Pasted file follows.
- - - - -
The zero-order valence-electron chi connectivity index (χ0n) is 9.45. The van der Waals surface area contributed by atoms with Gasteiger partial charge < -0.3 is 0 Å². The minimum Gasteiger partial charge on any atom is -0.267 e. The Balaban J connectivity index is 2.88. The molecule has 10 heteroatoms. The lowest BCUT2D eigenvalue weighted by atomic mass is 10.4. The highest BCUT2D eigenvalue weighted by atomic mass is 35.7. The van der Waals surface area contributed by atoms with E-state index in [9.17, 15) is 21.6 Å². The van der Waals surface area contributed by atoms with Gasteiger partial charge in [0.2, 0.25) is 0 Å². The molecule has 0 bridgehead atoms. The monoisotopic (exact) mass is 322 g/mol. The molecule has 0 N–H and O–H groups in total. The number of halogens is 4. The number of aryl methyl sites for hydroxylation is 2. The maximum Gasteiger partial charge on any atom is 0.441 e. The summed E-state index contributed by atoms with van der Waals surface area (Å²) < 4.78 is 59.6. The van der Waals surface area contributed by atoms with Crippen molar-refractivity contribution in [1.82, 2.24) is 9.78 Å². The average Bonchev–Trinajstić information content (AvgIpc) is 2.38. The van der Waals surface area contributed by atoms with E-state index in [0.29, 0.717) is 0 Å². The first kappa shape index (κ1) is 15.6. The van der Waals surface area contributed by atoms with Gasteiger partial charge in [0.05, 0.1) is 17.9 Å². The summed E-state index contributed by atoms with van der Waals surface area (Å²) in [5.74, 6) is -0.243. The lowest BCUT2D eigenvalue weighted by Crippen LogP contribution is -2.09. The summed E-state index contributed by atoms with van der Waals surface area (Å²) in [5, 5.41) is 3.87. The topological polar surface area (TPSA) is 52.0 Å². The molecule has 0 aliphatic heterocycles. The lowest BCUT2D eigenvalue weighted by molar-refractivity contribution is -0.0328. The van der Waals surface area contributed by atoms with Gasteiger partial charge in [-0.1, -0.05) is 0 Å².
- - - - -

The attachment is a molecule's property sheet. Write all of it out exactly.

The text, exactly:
The zero-order valence-electron chi connectivity index (χ0n) is 9.45. The van der Waals surface area contributed by atoms with Gasteiger partial charge < -0.3 is 0 Å². The minimum Gasteiger partial charge on any atom is -0.267 e. The Balaban J connectivity index is 2.88. The molecule has 10 heteroatoms. The lowest BCUT2D eigenvalue weighted by atomic mass is 10.4. The highest BCUT2D eigenvalue weighted by atomic mass is 35.7. The van der Waals surface area contributed by atoms with E-state index in [9.17, 15) is 21.6 Å². The van der Waals surface area contributed by atoms with Gasteiger partial charge in [0.2, 0.25) is 0 Å². The molecule has 0 bridgehead atoms. The monoisotopic (exact) mass is 322 g/mol. The molecule has 0 N–H and O–H groups in total. The number of halogens is 4. The number of aryl methyl sites for hydroxylation is 2. The maximum Gasteiger partial charge on any atom is 0.441 e. The summed E-state index contributed by atoms with van der Waals surface area (Å²) < 4.78 is 59.6. The van der Waals surface area contributed by atoms with Crippen molar-refractivity contribution in [1.82, 2.24) is 9.78 Å². The average Bonchev–Trinajstić information content (AvgIpc) is 2.38. The van der Waals surface area contributed by atoms with E-state index in [0.29, 0.717) is 0 Å². The first kappa shape index (κ1) is 15.6. The van der Waals surface area contributed by atoms with Gasteiger partial charge in [0.05, 0.1) is 17.9 Å². The summed E-state index contributed by atoms with van der Waals surface area (Å²) in [5.74, 6) is -0.243. The lowest BCUT2D eigenvalue weighted by Crippen LogP contribution is -2.09. The summed E-state index contributed by atoms with van der Waals surface area (Å²) in [5, 5.41) is 3.87. The topological polar surface area (TPSA) is 52.0 Å². The molecule has 0 aliphatic heterocycles. The lowest BCUT2D eigenvalue weighted by molar-refractivity contribution is -0.0328. The van der Waals surface area contributed by atoms with Gasteiger partial charge in [-0.1, -0.05) is 0 Å².